Drowning in doubt

Can we get a little more personal today? To tell you the truth, I need to…

There are times in my life, and I suspect yours as well, when I begin to question certain things in my faith. But doing so makes my heart feel so heavy! It is as though my moments of doubt drag me down into depths that I cannot quickly climb up from. In my soul, I know the truths, I know the right answers, I know the Scriptures, but those waves of doubt start to roll over my head, and I feel myself sinking – sinking down into a deep point of despair, and slowly drowning.

As I write this, the apostle Peter and his moment of doubt rises to mind.

“Immediately Jesus made the disciples get into the boat and go on ahead of him to the other side, while he dismissed the crowd. After he had dismissed them, he went up on a mountainside by himself to pray. 

“Later that night, he was there alone, and the boat was already a considerable distance from land, buffeted by the waves because the wind was against it. Shortly before dawn Jesus went out to them, walking on the lake. When the disciples saw him walking on the lake, they were terrified.
‘It’s a ghost,’ they said, and cried out in fear.
But Jesus immediately said to them: ‘Take courage! It is I. Don’t be afraid.’
‘Lord, if it’s you,’ Peter replied, ‘tell me to come to you on the water.’ ‘Come,’ he said.
Then Peter got down out of the boat, walked on the water and came toward Jesus.
But when he saw the wind, he was afraid and, beginning to sink, cried out, ‘Lord, save me!’
Immediately Jesus reached out his hand and caught him.
‘You of little faith,’ he said, ‘why did you doubt?’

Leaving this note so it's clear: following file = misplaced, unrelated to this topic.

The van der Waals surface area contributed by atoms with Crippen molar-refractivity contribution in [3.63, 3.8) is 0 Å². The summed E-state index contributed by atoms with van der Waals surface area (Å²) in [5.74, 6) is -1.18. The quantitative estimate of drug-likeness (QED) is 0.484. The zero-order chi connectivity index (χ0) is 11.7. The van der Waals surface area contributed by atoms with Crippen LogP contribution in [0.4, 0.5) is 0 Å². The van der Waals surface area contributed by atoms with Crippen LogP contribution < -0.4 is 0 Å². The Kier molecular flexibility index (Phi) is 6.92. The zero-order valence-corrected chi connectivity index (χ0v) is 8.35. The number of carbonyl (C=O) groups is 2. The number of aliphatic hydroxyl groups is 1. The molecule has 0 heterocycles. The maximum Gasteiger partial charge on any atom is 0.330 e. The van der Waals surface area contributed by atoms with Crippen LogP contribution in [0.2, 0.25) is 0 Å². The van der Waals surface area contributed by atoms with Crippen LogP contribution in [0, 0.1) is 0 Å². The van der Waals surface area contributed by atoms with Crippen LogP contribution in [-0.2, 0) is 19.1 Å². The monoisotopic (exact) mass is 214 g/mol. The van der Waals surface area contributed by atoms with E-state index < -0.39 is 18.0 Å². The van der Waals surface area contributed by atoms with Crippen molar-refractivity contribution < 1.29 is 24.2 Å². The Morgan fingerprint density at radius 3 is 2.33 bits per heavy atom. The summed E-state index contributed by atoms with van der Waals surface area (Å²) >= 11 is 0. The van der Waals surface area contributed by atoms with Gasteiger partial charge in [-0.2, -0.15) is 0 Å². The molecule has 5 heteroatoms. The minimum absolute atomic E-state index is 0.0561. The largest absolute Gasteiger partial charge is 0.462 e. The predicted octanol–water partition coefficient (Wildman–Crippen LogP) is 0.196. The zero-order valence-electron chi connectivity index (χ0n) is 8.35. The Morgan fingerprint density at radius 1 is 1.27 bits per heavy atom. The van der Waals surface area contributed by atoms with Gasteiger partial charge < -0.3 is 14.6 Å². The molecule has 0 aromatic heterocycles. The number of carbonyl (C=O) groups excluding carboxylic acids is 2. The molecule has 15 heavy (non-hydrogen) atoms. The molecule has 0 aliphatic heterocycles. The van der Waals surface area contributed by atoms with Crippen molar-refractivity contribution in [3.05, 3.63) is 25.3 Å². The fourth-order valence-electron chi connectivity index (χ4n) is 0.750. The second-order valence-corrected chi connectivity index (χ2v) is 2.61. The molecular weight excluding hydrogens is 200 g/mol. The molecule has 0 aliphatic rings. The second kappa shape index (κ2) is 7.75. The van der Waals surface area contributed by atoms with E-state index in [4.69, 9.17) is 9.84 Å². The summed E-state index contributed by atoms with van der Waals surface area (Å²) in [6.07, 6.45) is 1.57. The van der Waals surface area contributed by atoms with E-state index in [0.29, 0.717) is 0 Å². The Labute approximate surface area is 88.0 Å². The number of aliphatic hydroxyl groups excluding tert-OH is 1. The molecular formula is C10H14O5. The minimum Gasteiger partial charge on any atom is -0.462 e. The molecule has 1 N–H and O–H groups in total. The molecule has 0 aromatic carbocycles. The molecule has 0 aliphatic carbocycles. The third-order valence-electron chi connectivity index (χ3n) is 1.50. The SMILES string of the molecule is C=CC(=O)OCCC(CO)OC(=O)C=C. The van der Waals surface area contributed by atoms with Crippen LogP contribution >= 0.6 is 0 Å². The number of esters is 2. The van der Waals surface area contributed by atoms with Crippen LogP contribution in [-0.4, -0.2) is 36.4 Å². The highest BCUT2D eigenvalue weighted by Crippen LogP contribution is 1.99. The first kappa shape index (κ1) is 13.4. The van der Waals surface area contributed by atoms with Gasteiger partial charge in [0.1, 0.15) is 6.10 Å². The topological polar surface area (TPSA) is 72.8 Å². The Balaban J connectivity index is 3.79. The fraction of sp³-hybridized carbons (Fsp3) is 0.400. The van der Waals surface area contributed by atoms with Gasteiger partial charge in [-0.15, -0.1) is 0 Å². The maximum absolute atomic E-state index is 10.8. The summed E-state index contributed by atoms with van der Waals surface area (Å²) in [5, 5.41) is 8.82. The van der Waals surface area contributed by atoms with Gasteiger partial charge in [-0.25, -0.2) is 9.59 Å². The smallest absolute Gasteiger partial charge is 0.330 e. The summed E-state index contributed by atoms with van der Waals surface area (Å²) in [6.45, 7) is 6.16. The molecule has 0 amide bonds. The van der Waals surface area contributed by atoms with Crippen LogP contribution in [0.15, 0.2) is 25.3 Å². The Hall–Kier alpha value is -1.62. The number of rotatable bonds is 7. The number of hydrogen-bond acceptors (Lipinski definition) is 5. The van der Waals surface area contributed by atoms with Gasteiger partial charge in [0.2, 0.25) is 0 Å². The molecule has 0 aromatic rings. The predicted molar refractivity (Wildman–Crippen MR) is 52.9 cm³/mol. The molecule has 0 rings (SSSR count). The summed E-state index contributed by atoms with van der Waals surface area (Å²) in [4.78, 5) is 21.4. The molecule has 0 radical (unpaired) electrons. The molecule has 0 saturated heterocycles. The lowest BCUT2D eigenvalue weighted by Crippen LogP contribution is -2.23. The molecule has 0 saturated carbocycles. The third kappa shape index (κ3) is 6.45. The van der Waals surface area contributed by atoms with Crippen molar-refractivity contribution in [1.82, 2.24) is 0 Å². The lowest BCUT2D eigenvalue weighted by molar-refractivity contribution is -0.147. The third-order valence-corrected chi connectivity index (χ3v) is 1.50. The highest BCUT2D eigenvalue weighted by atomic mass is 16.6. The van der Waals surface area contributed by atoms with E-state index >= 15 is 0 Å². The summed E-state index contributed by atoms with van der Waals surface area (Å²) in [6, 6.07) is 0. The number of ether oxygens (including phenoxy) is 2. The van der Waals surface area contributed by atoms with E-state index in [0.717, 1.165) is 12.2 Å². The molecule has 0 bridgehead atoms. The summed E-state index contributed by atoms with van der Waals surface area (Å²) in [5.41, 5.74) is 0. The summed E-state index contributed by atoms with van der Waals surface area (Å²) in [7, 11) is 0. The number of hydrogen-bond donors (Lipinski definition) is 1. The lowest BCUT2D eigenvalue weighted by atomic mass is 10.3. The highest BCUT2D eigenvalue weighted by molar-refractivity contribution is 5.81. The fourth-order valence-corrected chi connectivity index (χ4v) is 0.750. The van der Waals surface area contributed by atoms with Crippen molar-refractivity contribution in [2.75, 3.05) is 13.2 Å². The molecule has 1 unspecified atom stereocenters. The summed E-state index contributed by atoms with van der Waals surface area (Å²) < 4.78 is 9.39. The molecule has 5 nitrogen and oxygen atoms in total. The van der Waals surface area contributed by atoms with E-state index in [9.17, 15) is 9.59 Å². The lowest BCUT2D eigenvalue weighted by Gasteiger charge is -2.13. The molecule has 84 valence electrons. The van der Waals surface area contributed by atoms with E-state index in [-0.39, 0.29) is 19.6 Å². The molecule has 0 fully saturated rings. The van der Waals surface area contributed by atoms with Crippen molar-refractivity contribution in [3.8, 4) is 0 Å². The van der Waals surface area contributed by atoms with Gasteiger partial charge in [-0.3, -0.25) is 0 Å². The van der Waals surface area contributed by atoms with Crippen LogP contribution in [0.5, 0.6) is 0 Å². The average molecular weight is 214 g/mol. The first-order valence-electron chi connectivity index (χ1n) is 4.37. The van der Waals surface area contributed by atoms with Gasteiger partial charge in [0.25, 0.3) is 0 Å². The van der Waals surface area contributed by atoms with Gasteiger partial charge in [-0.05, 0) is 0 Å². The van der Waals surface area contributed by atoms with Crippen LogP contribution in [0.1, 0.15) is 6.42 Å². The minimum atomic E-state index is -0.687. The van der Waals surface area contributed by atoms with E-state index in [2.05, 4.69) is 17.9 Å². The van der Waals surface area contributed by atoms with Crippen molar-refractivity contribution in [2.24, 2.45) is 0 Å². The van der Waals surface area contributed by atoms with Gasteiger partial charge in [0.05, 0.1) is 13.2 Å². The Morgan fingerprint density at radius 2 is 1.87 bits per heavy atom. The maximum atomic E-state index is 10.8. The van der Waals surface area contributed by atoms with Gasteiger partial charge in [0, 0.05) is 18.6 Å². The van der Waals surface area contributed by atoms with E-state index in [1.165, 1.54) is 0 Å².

And when they climbed into the boat, the wind died down. Then those who were in the boat worshiped him, saying, ‘Truly you are the Son of God.'”
Matthew 14:22-3
3

Reading Peter’s story gives us a better perspective of what our moments of lacking faith do. They literally cause us to sink, both emotionally and spiritually.

“But when you ask, you must believe and not doubt, because the one who doubts is like a wave of the sea, blown and tossed by the wind”
James 1:6.

If you are experiencing this right now, as I am swimming in the waters too, let’s agree to not allow those waves of doubt to overcome us. Let’s keep our eyes focused on Jesus, who is looking directly back at each of us, encouraging us to trust Him and His word. He is our greatest encourager, our coach, and our dearest friend. He is right there, alongside us. Just keep swimming… or, if your faith is stronger now, start walking on that water!

“When peace like a river, attendeth my way,
When sorrows like sea billows roll
Whatever my lot, thou hast taught me to say
It is well, it is well, with my soul…”

Horatio Spafford

“Though the doors were locked, Jesus came and stood among them and said, ‘Peace be with you!’
Then he said to Thomas, ‘Put your finger here; see my hands. Reach out your hand and put it into my side. Stop doubting and believe.
Thomas said to him, ‘My Lord and my God!’
Then Jesus told him, ‘Because you have seen me, you have believed; blessed are those who have not seen and yet have believed.'”
John 20:26b-29

Food for thought: Our doubt doesn’t stop God from his plan. It only causes us unnecessary stress and anxiety.

Fun(?) facts: The song “It is well with my Soul” is a well-known christian song. The story behind its writing is very heartbreaking, but also inspiring. Horatio Spafford, a prominent attorney, was married and had 5 children. His four-year-old son had died of scarlet fever. Two years later, he sent his wife and 4 daughters to Europe for a vacation and he was going to join them shortly thereafter. During the women’s voyage, their ship sank, with all four of his daughters drowning. His wife survived. Horatio penned this song on his journey to Europe as his ship went over the same spot his daughters had died.

Photo by: Kari Wiseman – Oil painting: Wave billows roll

  • Janet says:

    Doubt is often triggered — as it was in the Garden if Eden — by listening to the lies of the enemy. “Did God really say…?” The big lie that I constantly deal with is “it’ll happen for everyone else, but not for you.” Many times that lie causes me to doubt. Thanks for your article, Kari.

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